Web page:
My hon. Friend the Member for Ipswich (Tom Hunt), who is sadly no longer in his place, paid fulsome tribute to my hon. Friend the Member for Harrow East, but it is not just him who is full of admiration for our hon. Friend. Crisis has worked closely with him in the development of the Bill and it, too, is fulsome in its praise:

“Overall, this is about changing the national narrative and discourse around supported housing. Crisis knows how key exempt accommodation sector can be to helping people rebuild the lives so they don’t have to go back to rough sleeping.

When the system works well, people receive the support they need in accommodation that is suitable for them. This Bill will be vital toward ensuring that this can be achieved.”

I wholeheartedly agree.

Let us look at a few of the key measures in the Bill. It introduces a supported housing advisory panel, to be drawn from across the sector. That is important, because it is not just about the housing; it is about recognising the complex multiple needs of the people in the housing. They come from all areas of society—they can be refugees, care leavers, people with disabilities, people who have been previously homeless or sleeping rough, recovering drug addicts, victims of domestic abuse and, as the shadow Minister rightly pointed out, people recently released from prison. We know that in the critical 12-week period after release those people really need support and structure around them, helping them to turn their lives around and get on the straight and narrow.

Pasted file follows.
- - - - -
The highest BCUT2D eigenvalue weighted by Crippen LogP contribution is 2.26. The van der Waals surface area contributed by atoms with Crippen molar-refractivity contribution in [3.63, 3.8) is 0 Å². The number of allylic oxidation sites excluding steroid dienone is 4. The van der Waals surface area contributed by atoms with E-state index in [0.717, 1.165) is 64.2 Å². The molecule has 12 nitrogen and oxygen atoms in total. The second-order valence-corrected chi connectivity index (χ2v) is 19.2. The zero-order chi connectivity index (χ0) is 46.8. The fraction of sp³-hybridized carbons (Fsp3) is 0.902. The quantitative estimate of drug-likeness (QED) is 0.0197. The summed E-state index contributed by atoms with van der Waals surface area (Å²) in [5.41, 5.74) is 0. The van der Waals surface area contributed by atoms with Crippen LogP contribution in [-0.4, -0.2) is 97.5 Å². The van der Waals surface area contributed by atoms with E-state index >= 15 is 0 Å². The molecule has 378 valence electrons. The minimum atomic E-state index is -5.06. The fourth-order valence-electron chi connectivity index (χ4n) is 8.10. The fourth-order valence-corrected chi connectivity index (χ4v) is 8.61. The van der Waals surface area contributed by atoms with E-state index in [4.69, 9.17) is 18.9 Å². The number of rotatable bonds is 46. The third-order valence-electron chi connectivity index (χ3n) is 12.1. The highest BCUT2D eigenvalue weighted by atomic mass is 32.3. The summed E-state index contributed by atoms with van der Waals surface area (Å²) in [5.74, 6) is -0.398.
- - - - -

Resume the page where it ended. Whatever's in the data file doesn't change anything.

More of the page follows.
So this is mostly about the needs of the people within the supported accommodation, but it is also about looking toward the demand. The local supported housing strategies would therefore place a duty on the local housing authorities in England to review the exempt accommodation in their districts and then publish those findings. That will help us to highlight the future needs and feed in that data, which we simply do not have at the moment and which will be so crucial to managing that issue as we go forward. Again, it will help us to identify and root out rogue operators.

Then we come to the national supported housing standards, which are the critical bit about identifying good practices, which are across the whole sector. Let me be clear again that there are some good people doing good things for good reasons and getting good outputs for the most vulnerable in our society in this sector.